I'd Like You to Meet my Moms
by Lisa Ritter Starr
Everyone has an adoptive mother. You know who yours is. If she doesn't occur to you right away, all you have to do is think back a little.
To help jog your memory I'll give some examples, starting with my own "adoptive" mother. She is the mother of my childhood best friend, with whom I'm still in close contact. Whenever I stayed at Becky's house, I felt how her mother took me in. She was the mother who kept lots of pets and porcelain dolls. Who not only had German roots, like me, but had a German accent. She also made food for me and told me to be careful and play nice. When she'd come in before we went to sleep, she added me to the list of family in her prayers. She even hugged me and told me she loved me.
I grew up with Ilsa, and she's still in my life. Adoptive mothers always remain in your life, even if it's more in idea and influence than physical presence. When American students go to college and join a Greek club, they gain a house mother. When they travel overseas, they may stay with a host family and have a host mother who takes care of them like her own. I have a Korean friend who came to America and got adopted by an older woman he calls "Grandma." Grandma invited him over for Thanksgiving and Christmas dinners, read stories to his son, and sometimes called him just to see how he was doing.
Our adoptive mothers in the nonlegal sense can be very close. My neighbor was the primary guardian, though not legally, of her grandson. The boy's birth mother visited and sometimes took him on weekends, but the arrangement was much like an open adoption, with the birth mother choosing not to be a parent, and another mother adopting that role. The birth mother stayed active to some extent in her son's life. He knew she was a different kind of mom, but she was his mom, too.
I knew of a man who was a single father since his sons were small. Their mother called them only on their birthdays and some holidays. The boys were all very well balanced, kind, and compassionate. I knew that single parents raised great people all the time, but I had to wonder how these boys flourished like they did without a mother. Then one day, one of them got a call from a woman and laughed and talked easily on the phone for an hour. I thought it was his girlfriend. "That was Renee," he told me later. "She's like my Mom." He didn't need to say more. This woman, a family friend who no longer had contact with his father, had remained a constant in the boys' lives and looked out for them "like a mom."
"Mom" and "mom-like" are very similar, if not practically the same. Different moms do different things, but most share certain qualities like nurturing, caregiving, nursing, feeding, clothing, protecting, guiding, encouraging, and loving. In fact, the only difference between "Mom" and "mom-like" is that one is a name given to a particular person, and the other is a title given to everyone else like her .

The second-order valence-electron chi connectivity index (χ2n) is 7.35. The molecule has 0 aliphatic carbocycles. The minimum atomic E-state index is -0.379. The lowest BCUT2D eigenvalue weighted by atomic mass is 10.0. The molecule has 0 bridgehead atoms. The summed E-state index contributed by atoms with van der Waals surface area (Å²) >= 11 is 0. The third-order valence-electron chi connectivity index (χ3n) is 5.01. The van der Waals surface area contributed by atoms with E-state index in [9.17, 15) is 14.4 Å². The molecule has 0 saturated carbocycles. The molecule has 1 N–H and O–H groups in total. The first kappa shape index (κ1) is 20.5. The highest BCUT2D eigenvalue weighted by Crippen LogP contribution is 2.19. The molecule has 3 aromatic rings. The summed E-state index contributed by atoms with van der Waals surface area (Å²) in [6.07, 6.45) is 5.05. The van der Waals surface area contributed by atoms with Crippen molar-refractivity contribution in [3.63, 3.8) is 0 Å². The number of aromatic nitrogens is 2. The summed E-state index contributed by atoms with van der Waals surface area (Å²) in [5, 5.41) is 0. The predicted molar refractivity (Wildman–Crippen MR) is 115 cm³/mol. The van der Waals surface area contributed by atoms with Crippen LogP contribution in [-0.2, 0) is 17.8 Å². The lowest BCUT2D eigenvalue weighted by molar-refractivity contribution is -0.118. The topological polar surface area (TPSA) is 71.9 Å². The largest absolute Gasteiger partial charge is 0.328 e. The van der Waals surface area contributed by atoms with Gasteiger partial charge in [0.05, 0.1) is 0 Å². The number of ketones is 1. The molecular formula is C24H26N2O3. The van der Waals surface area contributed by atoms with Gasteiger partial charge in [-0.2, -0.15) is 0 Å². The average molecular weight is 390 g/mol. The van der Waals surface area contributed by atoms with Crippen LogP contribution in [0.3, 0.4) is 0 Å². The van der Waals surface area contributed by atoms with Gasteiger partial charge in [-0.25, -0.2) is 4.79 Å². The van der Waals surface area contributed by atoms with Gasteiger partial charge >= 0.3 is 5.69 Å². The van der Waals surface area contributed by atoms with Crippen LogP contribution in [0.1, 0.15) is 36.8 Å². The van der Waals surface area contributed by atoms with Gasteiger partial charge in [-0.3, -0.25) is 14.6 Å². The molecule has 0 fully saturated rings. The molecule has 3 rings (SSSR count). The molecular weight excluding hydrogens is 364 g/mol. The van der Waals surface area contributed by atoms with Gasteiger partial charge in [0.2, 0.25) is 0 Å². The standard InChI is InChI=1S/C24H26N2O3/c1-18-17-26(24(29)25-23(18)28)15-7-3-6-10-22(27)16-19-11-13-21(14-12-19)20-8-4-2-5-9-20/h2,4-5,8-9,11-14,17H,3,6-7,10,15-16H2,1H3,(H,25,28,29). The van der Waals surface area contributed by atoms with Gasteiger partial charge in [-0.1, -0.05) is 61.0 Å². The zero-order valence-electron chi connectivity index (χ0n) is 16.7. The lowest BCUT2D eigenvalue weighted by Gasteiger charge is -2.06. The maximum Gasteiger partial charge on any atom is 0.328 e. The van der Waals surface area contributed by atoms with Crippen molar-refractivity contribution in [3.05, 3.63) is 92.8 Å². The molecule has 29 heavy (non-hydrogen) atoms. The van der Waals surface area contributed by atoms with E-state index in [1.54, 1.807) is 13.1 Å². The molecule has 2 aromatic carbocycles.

In some cultures, past and present, a child can literally choose her mother from a host of older female relatives. When they are all part of a close, safe community, this works. In some cultures, even the word for "mother" and the word for "aunt" are the same. A child may get along better with his aunt, and his aunt better with him than with her birth child. The aunt and nephew would then adopt one another.
In Mexico, grandmothers are mom-like. They take active, mom-like roles in their grandchildren's lives, and often live in the same house. They may not be called "Mom," but to some extent they share Mom's duties. Some moms probably wouldn't know what to do without help from their own mothers.
You don't even have to be female to be mom-like. Some children are raised by two men, one of whom is more mom-like. Some men are stay-at-home dads. They are fathers, but they are also mom-like. Remember that single father of three boys? He gets a Mother's Day card every year.
We all have adoptive mothers. Because everyone has one, there is no reason for one to feel jealous or threatened by another. Would the single dad's sons have been better off without a friend who chose to be "like a mom" to them? Would it be better to keep Grandma or Aunt confined to a strictly non-mom-like role, and how exactly would you do that? Would you prefer your 18-year-old daughter studying overseas to stay with a group of teenage friends or with a family and a host mom looking out for her?
Figured out yet who your adoptive mom is? Think about her. Would you have wanted her to care less for you, or be less mom-like? How would it have affected you then, and how would you be different now?
Children need to know who they can always go to when they need "Mom," capital "M." In addition, they need mom-like people in their lives. These can be step moms, birth moms, grandmas, aunts, dads, host moms, house moms, and friend's moms. Mom-like people work together all the time. It's nothing new. In fact, it's the way things have always been done.
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